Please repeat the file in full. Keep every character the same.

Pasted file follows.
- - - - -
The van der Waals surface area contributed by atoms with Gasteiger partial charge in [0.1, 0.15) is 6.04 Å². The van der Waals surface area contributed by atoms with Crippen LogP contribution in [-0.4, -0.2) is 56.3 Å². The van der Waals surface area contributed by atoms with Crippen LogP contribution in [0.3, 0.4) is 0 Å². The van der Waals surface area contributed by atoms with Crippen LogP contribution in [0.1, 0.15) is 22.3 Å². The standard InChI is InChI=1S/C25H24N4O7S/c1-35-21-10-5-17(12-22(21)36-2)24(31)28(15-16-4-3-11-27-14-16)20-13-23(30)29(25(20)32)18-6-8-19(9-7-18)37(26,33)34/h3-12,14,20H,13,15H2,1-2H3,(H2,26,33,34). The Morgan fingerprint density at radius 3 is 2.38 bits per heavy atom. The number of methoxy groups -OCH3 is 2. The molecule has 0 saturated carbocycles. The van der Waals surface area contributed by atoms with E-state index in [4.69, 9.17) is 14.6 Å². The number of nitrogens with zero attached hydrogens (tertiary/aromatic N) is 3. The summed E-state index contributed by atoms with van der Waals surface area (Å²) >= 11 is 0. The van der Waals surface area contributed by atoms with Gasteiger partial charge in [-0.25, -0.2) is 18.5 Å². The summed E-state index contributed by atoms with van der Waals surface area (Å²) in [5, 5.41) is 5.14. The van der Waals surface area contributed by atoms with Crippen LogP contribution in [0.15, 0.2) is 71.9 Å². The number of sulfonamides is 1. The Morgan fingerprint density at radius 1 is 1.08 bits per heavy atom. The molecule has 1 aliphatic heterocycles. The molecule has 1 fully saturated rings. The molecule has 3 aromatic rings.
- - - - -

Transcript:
The van der Waals surface area contributed by atoms with Gasteiger partial charge in [0.1, 0.15) is 6.04 Å². The van der Waals surface area contributed by atoms with Crippen LogP contribution in [-0.4, -0.2) is 56.3 Å². The van der Waals surface area contributed by atoms with Crippen LogP contribution in [0.3, 0.4) is 0 Å². The van der Waals surface area contributed by atoms with Crippen LogP contribution in [0.1, 0.15) is 22.3 Å². The standard InChI is InChI=1S/C25H24N4O7S/c1-35-21-10-5-17(12-22(21)36-2)24(31)28(15-16-4-3-11-27-14-16)20-13-23(30)29(25(20)32)18-6-8-19(9-7-18)37(26,33)34/h3-12,14,20H,13,15H2,1-2H3,(H2,26,33,34). The Morgan fingerprint density at radius 3 is 2.38 bits per heavy atom. The number of methoxy groups -OCH3 is 2. The molecule has 0 saturated carbocycles. The van der Waals surface area contributed by atoms with E-state index in [4.69, 9.17) is 14.6 Å². The number of nitrogens with zero attached hydrogens (tertiary/aromatic N) is 3. The summed E-state index contributed by atoms with van der Waals surface area (Å²) >= 11 is 0. The van der Waals surface area contributed by atoms with Gasteiger partial charge in [-0.25, -0.2) is 18.5 Å². The summed E-state index contributed by atoms with van der Waals surface area (Å²) in [5, 5.41) is 5.14. The van der Waals surface area contributed by atoms with Crippen LogP contribution in [0.15, 0.2) is 71.9 Å². The number of sulfonamides is 1. The Morgan fingerprint density at radius 1 is 1.08 bits per heavy atom. The molecule has 1 aliphatic heterocycles. The molecule has 1 fully saturated rings. The molecule has 3 aromatic rings.